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The changing faces of Musalia Mudavadi

ANC party leader Musalia Mudavadi addressing leaders allied to Kenya Kwanza Alliance from Western at his home at Mululu village in Vihiga county on February 25, 2022. [Benjamin Sakwa, Standard]

At this time last year, Musalia Mudavadi was a strong defender of President Uhuru Kenyatta.

So much so that the Amani National Congress (ANC) leader was a permanent fixture of Uhuru endorsing him.

His camaraderie with the President was exemplified by a joint press conference on February 25, 2021, to celebrate the success of the Building Bridges Initiative (BBI) constitutional amendment push at the county assemblies, which was also attended by party leaders Raila Odinga (ODM), Kalonzo Musyoka (Wiper), Gideon Moi (KANU), Moses Wetang'ula (Ford-K) and Charity Ngilu (Narc Kenya).

Mudavadi, with fellow One Kenya Alliance principals, would also meet the President several times, at different occasions, and photos of the meeting would flood their respective social media handles.

And courtesy of his closeness with the president, Mudavadi got under Deputy President William Ruto’s skin, who had fallen out with his boss.

“Those in opposition are pleading with the president to unite them,” Ruto chided them repeatedly.

And then the former Vice President and Deputy Prime Minister saw the light.

The president's supporter has now turned critic, who is unleashing constant attacks.

He is now embroiled in a scathing war of words against Uhuru and is no longer a pain in Ruto’s neck. 

From launching the Huduma Number in Kajiado in 2019, to claiming that Huduma Number would be used to rig this year's election in December last year claiming, Mudavadi has become an ace political acrobat and executed numerous U-turns.

Perhaps the sharpest U-turn was on his assertion that he would never work with Ruto, in whom he saw incurable ills.

“You are the source of Kenya’s debt problem, and now you say you want to solve it… now he is seeking my support, which implies that I should be part of this problem,” Mudavadi rebuffed Ruto’s overtures in October 2020, which he found irresistible in February.

He went further, accusing the DP of deceit by disowning the failures of the Jubilee administration while enjoying the trappings of power.

Since announcing his alliance with Ruto, Mudavadi has moved to exonerate the DP from the ills he accused him of being the architect.

“Mr President, you have a right to be disappointed with (in) me. But I want to tell you: Kenyans are even more disappointed in you. They are hungry, they are tired,” the ANC leader said during his party's NDC.

For the longest time, the former deputy prime minister has faulted the Jubilee administration’s appetite for debt.

His blame was collective, targeting Uhuru, his deputy and the Treasury for sinking Kenya to the lowest it has ever been, warning that the country ran the risk of auctioning.

While he has stepped up his attacks on the government’s soaring debt burden, he no longer believes that Ruto is to blame for whatever role he may have played in creating the situation Mudavadi wants to be remedied.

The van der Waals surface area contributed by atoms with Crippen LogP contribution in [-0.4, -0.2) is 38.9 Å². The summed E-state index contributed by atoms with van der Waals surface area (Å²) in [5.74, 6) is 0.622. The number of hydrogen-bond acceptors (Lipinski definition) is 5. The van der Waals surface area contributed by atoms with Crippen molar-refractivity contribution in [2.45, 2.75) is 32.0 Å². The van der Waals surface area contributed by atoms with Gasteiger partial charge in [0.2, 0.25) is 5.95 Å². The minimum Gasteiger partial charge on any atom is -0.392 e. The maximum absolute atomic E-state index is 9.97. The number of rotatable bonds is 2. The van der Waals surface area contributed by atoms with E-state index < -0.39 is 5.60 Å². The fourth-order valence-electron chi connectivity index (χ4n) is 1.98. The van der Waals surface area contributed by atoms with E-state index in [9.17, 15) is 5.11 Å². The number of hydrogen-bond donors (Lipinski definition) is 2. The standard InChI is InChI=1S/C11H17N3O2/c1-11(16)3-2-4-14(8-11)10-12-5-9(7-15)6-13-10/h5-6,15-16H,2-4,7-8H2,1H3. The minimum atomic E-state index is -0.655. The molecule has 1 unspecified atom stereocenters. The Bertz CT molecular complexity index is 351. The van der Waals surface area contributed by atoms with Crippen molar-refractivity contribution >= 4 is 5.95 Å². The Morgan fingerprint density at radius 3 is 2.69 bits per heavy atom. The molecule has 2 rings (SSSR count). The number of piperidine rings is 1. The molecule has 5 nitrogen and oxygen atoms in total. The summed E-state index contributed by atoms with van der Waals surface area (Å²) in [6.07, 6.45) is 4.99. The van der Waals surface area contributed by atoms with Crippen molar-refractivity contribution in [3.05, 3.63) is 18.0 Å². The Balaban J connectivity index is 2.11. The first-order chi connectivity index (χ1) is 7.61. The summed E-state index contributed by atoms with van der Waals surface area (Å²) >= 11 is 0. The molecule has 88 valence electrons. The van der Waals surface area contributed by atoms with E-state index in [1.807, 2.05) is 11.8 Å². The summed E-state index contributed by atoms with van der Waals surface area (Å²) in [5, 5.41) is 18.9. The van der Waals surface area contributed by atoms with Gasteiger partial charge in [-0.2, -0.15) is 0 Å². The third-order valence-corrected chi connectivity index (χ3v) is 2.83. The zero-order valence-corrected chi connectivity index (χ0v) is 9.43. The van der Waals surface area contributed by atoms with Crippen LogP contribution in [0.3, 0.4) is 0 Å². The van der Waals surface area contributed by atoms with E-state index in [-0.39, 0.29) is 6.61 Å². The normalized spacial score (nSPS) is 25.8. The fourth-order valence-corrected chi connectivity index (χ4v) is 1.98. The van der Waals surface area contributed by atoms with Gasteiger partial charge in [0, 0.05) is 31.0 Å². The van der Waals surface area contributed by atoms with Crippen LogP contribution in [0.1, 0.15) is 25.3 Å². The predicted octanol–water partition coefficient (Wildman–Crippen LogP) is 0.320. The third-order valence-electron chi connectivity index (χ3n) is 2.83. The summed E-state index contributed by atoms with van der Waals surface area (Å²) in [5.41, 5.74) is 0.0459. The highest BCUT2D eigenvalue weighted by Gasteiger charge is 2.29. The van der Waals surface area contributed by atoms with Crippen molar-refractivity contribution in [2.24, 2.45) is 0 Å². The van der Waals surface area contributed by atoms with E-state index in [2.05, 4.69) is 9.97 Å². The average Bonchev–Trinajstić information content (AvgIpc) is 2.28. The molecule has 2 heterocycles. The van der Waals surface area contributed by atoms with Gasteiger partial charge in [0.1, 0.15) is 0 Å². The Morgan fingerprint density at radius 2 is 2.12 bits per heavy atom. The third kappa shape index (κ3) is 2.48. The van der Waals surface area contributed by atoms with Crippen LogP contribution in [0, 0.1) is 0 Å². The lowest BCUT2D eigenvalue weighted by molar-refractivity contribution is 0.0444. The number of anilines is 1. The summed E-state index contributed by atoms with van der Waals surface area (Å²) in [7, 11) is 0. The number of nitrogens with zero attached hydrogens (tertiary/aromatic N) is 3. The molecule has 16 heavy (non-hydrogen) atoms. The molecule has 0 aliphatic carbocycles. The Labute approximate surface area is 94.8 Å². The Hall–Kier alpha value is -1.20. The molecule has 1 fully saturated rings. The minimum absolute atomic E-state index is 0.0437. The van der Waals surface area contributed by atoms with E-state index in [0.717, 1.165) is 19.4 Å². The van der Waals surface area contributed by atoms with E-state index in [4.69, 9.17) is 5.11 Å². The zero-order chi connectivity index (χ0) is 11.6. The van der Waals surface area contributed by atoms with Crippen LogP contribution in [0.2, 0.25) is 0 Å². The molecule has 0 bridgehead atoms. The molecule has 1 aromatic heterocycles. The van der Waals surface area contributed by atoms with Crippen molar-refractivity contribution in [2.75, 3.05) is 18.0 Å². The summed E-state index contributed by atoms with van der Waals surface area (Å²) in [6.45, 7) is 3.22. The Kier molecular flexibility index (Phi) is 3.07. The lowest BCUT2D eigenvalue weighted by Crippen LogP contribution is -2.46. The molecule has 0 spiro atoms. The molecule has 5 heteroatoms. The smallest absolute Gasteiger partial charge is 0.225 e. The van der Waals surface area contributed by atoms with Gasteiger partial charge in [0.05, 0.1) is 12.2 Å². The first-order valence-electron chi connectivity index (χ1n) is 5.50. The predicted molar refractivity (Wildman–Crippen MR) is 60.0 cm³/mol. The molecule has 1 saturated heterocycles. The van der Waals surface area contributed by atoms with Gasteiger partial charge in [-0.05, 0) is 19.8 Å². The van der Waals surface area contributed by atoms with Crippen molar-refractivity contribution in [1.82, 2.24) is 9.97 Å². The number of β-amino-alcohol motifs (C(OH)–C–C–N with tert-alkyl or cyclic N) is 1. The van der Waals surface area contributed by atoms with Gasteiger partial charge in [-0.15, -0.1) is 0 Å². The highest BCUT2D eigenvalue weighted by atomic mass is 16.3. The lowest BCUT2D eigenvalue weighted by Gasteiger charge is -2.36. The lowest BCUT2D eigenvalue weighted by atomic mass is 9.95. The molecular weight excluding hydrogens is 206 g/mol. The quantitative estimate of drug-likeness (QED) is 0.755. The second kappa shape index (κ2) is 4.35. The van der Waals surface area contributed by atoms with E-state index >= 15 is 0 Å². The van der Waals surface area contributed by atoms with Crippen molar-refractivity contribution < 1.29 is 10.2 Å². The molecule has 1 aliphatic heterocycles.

The deal-breakers for an alliance with Ruto did not end there. Before the former vice president declared that Ruto’s “hustlers” needed "pesa mfukoni” he could not stomach the “economic model” sold as the solution to achieving the same.

In July last year, he trashed Ruto’s ‘bottom-up’ model, terming it one meant to aid him “gobble up” public coffers.

“Mtu anameza kila kitu na mwananchi atabaki na nini (What will the mwananchi get if they gobble up everything?)”

Mudavadi, gesturing with a bottle of water, struck at the DP, questioning how he planned to finance the model.

Ruto would respond, accusing him of harbouring an obsession for “drinking competitions.”

Raila, associated with the trickle-down formula, was not spared. Mudavadi accused both leaders of empty sloganeering, selling his ‘pesa mfukoni’ as a realistic alternative.

As he announced his change of heart, the ANC leader praised Ruto and the bottom-up ideology, claiming that they were the only ones who had focused their messaging on reviving the economy.

Besides his fight with Uhuru, Mudavadi has his eyes set on Raila, too. At the heart of their beef is his belief that the ODM leader is a project of the State.

On several occasions, the ANC has lamented that some shadowy figures have insisted that he should shelve his presidential ambitions for Raila, hinting that the Mt Kenya Foundation (MKF,) a group of tycoons, could be part of those pushing him to support Raila.

The ‘project’ tag that he places on Raila, in some ways, is a result of the backing he secured from the MKF.

Ironically, Mudavadi also went through the same ‘vetting’ as Raila’s by the MKF, which has him referring to the former premier as a project.

But his U-turns did not begin there. Before last year’s joint press conference, in which he was among those celebrating the BBI’s success, Mudavadi had blown hot and cold over the controversial Constitution of Kenya (Amendment) Bill, 2020.

For months he held back on supporting the BBI. That was until he showed up at a Kakamega BBI rally convened by Raila in January 2020.

In the intervening months, he would maintain his lukewarm stance on the Bill, despite attending BBI rallies.

He would rally his allies to support the Bill in the bicameral Parliament, securing a landslide victory.

But he would celebrate the Bill’s ill fate at the Court of Appeal in August last year.

“Leaders must listen to each other. It should never have been a one-man choir,” Mudavadi said.

More recently, he has accused Uhuru and Raila of planning to destroy the Constitution through the BBI.?